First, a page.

The National Academies of Sciences, Engineering, and Medicine were asked by the U.S. Centers for Disease Control and Prevention (CDC), the U.S. Department of Veterans Affairs (DVA), the U.S. Environmental Protection Agency (EPA), and the Alfred P. Sloan Foundation to address the state of the science with regard to Legionella including its ecology, disease diagnosis, amplification within water systems, quantification, prevention and control, policy and guidance, and all associated research needs.
This study was established under the auspices of the Water Science and Technology Board (WSTB) of the National Academies. The WSTB convened a Committee to address the management of Legionella in water systems that included 13 individuals with various backgrounds and expertise in Legionella. Over the course of two years, the Committee
conducted a scientific literature review on the state of the science, covering the biology, taxonomy, and ecology of the bacteria; outbreaks and disease surveillance; environmental data from all types of building water systems; control methods; and rules and guidelines for addressing Legionella contamination. It conducted some original data analyses, and formulated conclusions and recommendations meant to improve management of Legionella contamination of water systems and consequently better control Legionnaires’ disease in the United States.
The Committee recognizes that Legionella is only one of a number of pathogens found in water distribution systems and in building premise plumbing. Some of these other pathogens may be as serious as Legionella, such as Mycobacterium avium (and other nontuberculous mycobacteria). The control of Legionella may have unintended consequences on these other organisms, as discussed briefly in Chapter 4. However, it was not the purpose of this Report to consider organisms beyond Legionella.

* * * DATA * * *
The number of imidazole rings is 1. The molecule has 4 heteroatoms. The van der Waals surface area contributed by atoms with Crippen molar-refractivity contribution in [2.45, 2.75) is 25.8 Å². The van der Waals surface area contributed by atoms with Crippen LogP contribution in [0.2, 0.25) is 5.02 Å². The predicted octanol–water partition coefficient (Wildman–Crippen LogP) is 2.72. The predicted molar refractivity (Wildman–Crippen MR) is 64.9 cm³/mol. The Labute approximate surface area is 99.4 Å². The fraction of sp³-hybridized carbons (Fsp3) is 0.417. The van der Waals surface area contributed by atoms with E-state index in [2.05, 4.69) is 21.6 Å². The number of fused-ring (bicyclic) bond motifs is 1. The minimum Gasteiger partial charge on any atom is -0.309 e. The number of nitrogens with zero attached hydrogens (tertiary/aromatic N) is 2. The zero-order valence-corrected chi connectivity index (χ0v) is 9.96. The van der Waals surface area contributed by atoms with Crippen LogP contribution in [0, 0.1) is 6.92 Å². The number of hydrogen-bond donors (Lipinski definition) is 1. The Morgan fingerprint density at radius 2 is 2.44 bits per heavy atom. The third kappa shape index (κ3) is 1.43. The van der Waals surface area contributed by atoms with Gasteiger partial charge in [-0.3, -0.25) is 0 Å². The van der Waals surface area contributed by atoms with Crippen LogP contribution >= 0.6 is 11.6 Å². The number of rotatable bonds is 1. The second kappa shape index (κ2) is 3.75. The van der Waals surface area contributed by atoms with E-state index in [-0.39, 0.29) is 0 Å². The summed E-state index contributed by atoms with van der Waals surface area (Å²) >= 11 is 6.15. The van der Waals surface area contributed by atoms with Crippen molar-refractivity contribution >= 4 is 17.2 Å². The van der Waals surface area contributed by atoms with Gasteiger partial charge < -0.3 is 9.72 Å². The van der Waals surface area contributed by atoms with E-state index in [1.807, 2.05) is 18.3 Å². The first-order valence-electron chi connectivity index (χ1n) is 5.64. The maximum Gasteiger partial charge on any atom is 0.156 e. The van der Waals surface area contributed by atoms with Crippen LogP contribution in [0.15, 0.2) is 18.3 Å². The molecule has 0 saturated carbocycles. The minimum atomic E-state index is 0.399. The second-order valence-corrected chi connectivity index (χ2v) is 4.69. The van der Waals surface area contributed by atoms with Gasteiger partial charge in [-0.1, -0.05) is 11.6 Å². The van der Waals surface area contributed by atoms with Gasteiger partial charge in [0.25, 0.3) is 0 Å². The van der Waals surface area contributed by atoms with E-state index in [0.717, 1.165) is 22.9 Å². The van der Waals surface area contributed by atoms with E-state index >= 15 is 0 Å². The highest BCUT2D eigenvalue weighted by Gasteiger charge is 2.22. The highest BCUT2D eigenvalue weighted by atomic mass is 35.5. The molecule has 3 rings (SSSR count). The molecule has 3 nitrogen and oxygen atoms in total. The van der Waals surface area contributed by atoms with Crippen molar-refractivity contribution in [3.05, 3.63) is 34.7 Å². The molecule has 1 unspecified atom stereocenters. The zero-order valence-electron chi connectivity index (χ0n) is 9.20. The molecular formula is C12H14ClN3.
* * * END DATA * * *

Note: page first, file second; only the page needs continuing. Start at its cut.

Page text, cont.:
During its six committee meetings, the Committee heard from experts involved in characterizing, monitoring, and remediating Legionella as well as from those knowledgeable about Legionella control policies from Australia, Canada, and Europe. I would like to thank the following individuals for giving formal presentations to the Committee including Sam Posner, Laura Cooley, Jason Kunz, and Brian Raphael, CDC; Shantini Gamage, Gary Roselle, and Oleh Kowalskyj, DVA; Eric Burneson, EPA; Paula Olsiewski, Sloan Foundation; Janet Stout, Special Pathogens Lab; Tim Keane, Legionella Risk Management, Inc.; Jennifer Clancy, Environmental Science, Policy, and Research Institute (ESPRI); Christopher Crawford, New York City Department of Health and Mental Hygiene; Jessica Evans, National Sanitation Foundation International; David Krause, Forensic Analytical Consulting Services; Alvin Bartels, National Institute for Public Health and the Environment, The Netherlands; David Cunliffe, SA Health, Australia; Martin Exner, University of Bonn, Germany; John V. Lee, Leegionella Ltd., United Kingdom; and Gary Klein, Gary Klein and Associates. The Committee also thanks the many individuals who spoke during open-mic sessions or submitted written comments to the Committee during the course of the study.
This Consensus Study Report was reviewed in draft form by individuals chosen for their diverse perspectives and technical expertise. The purpose of this independent review is to provide candid and critical comments that will assist the National Academies of Sciences, Engineering, and Medicine in making each published report as sound as possible and to ensure that it meets the institutional standards for quality, objectivity, evidence, and responsiveness to the study charge. The review comments and draft manuscript remain confidential to protect the integrity of the deliberative process.
We thank the following individuals for their review of this report: Zia Bukhari, American Water; Anne Camper, Montana State University; Elizabeth Casman, Carnegie Mellon University; Jennifer Clancy, ESPRI; David Fisman, University of Toronto; Marian Heyman, Connecticut Department of Public Health; Sophie Jarraud, Lyon Medical School; Richard Miller, University of Louisville; Norman Pace, University of Colorado; and Caitlin Proctor, Purdue University.
Although the reviewers listed above provided many constructive comments and suggestions, they were not asked to endorse the conclusions or recommendations of this report nor did they see the final draft before its release. The review of this report was overseen by Rhodes Trussell, Trussell Technologies, Inc., and Glen Daigger, One Water Solutions, LLC. They were responsible for making certain that an independent examination of this report was carried out in accordance with the standards of the National Academies and that all review comments were carefully considered. Responsibility for the final content rests entirely with the authoring committee and the National Academies.
Joan B. Rose, Chair
Committee on Management of Legionella in Water Systems